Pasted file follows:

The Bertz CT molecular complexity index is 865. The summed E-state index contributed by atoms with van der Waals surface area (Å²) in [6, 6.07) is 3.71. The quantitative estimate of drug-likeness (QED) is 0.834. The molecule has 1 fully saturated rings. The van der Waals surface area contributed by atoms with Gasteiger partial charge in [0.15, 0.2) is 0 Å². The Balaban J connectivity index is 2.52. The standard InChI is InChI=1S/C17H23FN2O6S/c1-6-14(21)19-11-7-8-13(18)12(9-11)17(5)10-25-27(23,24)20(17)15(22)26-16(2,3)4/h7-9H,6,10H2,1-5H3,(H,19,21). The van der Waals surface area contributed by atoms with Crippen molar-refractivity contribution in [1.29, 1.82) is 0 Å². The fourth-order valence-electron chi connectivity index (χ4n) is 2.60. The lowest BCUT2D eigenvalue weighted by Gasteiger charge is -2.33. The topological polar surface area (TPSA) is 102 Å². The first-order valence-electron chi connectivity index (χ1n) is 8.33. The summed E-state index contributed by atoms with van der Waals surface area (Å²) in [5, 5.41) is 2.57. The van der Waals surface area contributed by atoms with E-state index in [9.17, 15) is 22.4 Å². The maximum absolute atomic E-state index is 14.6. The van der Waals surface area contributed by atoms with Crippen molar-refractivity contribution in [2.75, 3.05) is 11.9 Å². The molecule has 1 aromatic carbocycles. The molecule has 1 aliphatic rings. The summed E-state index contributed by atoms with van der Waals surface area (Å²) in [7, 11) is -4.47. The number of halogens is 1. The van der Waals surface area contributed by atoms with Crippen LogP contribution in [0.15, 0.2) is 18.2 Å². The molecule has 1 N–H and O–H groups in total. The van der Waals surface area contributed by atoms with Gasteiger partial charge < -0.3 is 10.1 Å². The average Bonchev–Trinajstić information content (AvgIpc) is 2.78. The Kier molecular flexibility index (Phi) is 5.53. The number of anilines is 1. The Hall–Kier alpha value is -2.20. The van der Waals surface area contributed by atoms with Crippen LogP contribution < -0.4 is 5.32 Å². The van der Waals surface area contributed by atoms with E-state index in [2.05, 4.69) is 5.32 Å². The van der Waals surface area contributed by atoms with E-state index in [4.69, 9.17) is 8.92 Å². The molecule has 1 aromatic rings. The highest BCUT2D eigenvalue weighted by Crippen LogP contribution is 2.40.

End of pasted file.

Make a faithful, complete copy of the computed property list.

The Bertz CT molecular complexity index is 865. The summed E-state index contributed by atoms with van der Waals surface area (Å²) in [6, 6.07) is 3.71. The quantitative estimate of drug-likeness (QED) is 0.834. The molecule has 1 fully saturated rings. The van der Waals surface area contributed by atoms with Gasteiger partial charge in [0.15, 0.2) is 0 Å². The Balaban J connectivity index is 2.52. The standard InChI is InChI=1S/C17H23FN2O6S/c1-6-14(21)19-11-7-8-13(18)12(9-11)17(5)10-25-27(23,24)20(17)15(22)26-16(2,3)4/h7-9H,6,10H2,1-5H3,(H,19,21). The van der Waals surface area contributed by atoms with Crippen molar-refractivity contribution in [1.29, 1.82) is 0 Å². The fourth-order valence-electron chi connectivity index (χ4n) is 2.60. The lowest BCUT2D eigenvalue weighted by Gasteiger charge is -2.33. The topological polar surface area (TPSA) is 102 Å². The first-order valence-electron chi connectivity index (χ1n) is 8.33. The summed E-state index contributed by atoms with van der Waals surface area (Å²) in [5, 5.41) is 2.57. The van der Waals surface area contributed by atoms with E-state index in [9.17, 15) is 22.4 Å². The maximum absolute atomic E-state index is 14.6. The van der Waals surface area contributed by atoms with Crippen molar-refractivity contribution in [2.75, 3.05) is 11.9 Å². The molecule has 1 aromatic carbocycles. The molecule has 1 aliphatic rings. The summed E-state index contributed by atoms with van der Waals surface area (Å²) in [7, 11) is -4.47. The number of halogens is 1. The van der Waals surface area contributed by atoms with Crippen LogP contribution in [0.15, 0.2) is 18.2 Å². The molecule has 1 N–H and O–H groups in total. The van der Waals surface area contributed by atoms with Gasteiger partial charge < -0.3 is 10.1 Å². The average Bonchev–Trinajstić information content (AvgIpc) is 2.78. The Kier molecular flexibility index (Phi) is 5.53. The number of anilines is 1. The Hall–Kier alpha value is -2.20. The van der Waals surface area contributed by atoms with Crippen LogP contribution < -0.4 is 5.32 Å². The van der Waals surface area contributed by atoms with E-state index in [2.05, 4.69) is 5.32 Å². The van der Waals surface area contributed by atoms with E-state index in [4.69, 9.17) is 8.92 Å². The molecule has 1 aromatic rings. The highest BCUT2D eigenvalue weighted by Crippen LogP contribution is 2.40.